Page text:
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Last Updated: Monday, 14 April, 2003, 06:42 GMT 07:42 UK
Cannabis leniency plea
Relaxed laws have provoked controversy
People who grow their own cannabis should face lighter penalties to end their contact with criminal suppliers, an influential think tank tells the Home Office.

Half the cannabis consumed in England and Wales is now home-grown, research from South Bank University and the National Addiction Centre found.

The study also found the market in domestic cultivation is supported by a thriving, legal trade in cannabis seeds and horticultural equipment.

Experiments in tolerance of possession of the drug in Lambeth in London and moves to downgrade cannabis's classification to class C have previously attracted criticism.

The Joseph Rowntree Foundation is behind the pressure to change the law for home-growers, pointing out that 243 people were jailed in 2000 for growing cannabis.

Criminal entrepreneurs could be forced to abandon the cannabis market altogether
Professor Mike Hough
Report author
They say there are wide variations in the way different police forces treat the crime.

Some charged growers with production - which has a mandatory seven-year sentence for a third conviction - while other forces opted for the more minor offence of cultivation.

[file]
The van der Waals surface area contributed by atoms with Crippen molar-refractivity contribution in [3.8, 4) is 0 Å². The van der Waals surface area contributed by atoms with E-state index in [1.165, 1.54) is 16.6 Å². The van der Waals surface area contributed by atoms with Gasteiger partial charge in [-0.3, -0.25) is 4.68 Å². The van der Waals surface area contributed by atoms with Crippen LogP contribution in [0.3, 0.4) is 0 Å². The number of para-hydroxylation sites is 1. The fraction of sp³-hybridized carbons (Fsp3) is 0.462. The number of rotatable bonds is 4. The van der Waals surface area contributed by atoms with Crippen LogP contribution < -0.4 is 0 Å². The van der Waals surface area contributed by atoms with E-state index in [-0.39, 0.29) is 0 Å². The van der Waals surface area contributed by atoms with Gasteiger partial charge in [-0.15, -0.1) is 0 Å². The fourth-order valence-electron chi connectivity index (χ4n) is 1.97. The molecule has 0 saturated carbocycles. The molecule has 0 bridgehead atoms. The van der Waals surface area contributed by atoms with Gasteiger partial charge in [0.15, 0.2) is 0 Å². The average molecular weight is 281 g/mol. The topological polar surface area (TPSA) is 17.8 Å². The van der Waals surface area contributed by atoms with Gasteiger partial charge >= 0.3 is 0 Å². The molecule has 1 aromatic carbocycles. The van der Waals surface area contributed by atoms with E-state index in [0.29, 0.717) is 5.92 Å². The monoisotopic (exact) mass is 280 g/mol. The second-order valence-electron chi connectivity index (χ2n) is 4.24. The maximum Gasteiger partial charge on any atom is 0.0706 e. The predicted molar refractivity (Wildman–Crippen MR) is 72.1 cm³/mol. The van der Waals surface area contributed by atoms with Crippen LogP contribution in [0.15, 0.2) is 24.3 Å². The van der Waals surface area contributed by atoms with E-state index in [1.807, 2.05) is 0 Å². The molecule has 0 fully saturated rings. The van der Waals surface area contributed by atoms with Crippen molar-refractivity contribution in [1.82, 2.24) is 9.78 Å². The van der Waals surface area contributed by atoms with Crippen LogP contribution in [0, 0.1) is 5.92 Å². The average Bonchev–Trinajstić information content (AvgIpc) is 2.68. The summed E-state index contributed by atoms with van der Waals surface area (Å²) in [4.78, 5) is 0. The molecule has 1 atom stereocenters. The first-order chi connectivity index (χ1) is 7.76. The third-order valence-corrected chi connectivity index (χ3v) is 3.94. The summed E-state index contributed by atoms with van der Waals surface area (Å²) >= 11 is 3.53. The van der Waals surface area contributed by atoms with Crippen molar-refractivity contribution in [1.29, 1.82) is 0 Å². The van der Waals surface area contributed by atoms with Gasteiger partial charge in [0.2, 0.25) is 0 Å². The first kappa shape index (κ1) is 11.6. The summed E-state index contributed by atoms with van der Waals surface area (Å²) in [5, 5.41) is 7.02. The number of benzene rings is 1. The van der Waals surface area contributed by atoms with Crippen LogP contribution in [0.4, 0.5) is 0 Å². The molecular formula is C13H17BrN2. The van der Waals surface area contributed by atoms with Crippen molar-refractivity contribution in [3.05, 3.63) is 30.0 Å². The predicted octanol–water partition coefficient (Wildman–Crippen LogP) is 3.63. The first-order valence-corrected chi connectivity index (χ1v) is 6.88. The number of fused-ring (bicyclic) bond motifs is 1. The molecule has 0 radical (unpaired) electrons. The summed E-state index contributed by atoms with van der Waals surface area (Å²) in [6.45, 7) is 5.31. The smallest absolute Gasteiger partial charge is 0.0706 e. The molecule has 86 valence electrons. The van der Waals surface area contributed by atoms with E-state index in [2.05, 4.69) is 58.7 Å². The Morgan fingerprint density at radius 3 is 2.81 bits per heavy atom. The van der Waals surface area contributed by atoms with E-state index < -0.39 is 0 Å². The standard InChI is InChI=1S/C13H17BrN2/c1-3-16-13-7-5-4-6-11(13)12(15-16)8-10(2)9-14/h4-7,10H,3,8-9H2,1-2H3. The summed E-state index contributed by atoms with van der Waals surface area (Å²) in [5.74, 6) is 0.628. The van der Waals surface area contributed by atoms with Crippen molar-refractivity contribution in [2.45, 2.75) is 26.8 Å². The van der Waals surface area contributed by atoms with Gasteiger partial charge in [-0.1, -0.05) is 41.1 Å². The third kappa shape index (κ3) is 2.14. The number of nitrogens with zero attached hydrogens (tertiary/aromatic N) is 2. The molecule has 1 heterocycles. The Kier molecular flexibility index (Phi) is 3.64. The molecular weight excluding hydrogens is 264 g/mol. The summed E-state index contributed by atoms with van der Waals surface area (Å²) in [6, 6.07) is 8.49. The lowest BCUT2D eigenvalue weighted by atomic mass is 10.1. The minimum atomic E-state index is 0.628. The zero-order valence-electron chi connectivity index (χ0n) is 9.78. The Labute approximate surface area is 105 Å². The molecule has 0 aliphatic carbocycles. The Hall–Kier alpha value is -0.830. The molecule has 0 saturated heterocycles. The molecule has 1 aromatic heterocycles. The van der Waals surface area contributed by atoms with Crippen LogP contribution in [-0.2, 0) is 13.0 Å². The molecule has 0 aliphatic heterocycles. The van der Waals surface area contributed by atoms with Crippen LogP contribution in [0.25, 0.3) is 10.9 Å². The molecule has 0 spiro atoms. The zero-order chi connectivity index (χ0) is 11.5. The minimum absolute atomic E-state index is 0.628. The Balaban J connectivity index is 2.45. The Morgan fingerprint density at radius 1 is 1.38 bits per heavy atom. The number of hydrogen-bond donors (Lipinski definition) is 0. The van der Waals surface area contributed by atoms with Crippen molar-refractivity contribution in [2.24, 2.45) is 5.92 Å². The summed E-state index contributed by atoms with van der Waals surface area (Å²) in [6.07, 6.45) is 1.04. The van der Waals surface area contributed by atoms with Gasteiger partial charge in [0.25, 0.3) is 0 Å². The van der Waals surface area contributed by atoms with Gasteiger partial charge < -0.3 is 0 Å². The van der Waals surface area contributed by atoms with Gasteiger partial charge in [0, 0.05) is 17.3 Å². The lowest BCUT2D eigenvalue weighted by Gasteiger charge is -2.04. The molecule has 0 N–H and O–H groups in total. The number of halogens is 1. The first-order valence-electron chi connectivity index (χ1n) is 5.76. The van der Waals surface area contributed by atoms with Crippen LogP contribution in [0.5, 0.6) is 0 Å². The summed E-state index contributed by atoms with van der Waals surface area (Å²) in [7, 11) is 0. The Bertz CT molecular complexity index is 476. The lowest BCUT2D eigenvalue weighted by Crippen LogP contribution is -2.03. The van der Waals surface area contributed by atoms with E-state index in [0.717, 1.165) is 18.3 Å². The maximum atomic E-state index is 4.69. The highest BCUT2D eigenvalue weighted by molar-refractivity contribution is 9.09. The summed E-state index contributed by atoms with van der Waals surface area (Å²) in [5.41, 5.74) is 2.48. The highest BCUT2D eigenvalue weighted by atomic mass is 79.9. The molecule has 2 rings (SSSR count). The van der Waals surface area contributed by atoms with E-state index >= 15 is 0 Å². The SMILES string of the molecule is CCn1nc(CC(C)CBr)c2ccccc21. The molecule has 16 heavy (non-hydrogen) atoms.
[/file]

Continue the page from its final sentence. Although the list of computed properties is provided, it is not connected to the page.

The reclassification of cannabis is likely to be finalised over summer, with the downgrading meaning possession will only be an arrestable offence in extreme circumstances.

Professor Mike Hough, co-author of the report entitled A Growing Market, said: "If small-scale home cultivation attracted an on-the-spot warning rather than a caution or a court conviction, it is likely that more users would switch to growing their own and stop buying from dealers.

"Large minorities of young people use cannabis.

"It is essential to insulate them as much as possible from drug markets operated by dealers who sell not only cannabis but crack and heroin.

"As their profits from cannabis sales diminished, criminal entrepreneurs could be forced to abandon the cannabis market altogether."

New offences of "social supply" and "social cultivation" if the drug is grown for the use of friends could be one option, although the Home Office has previously dismissed this.

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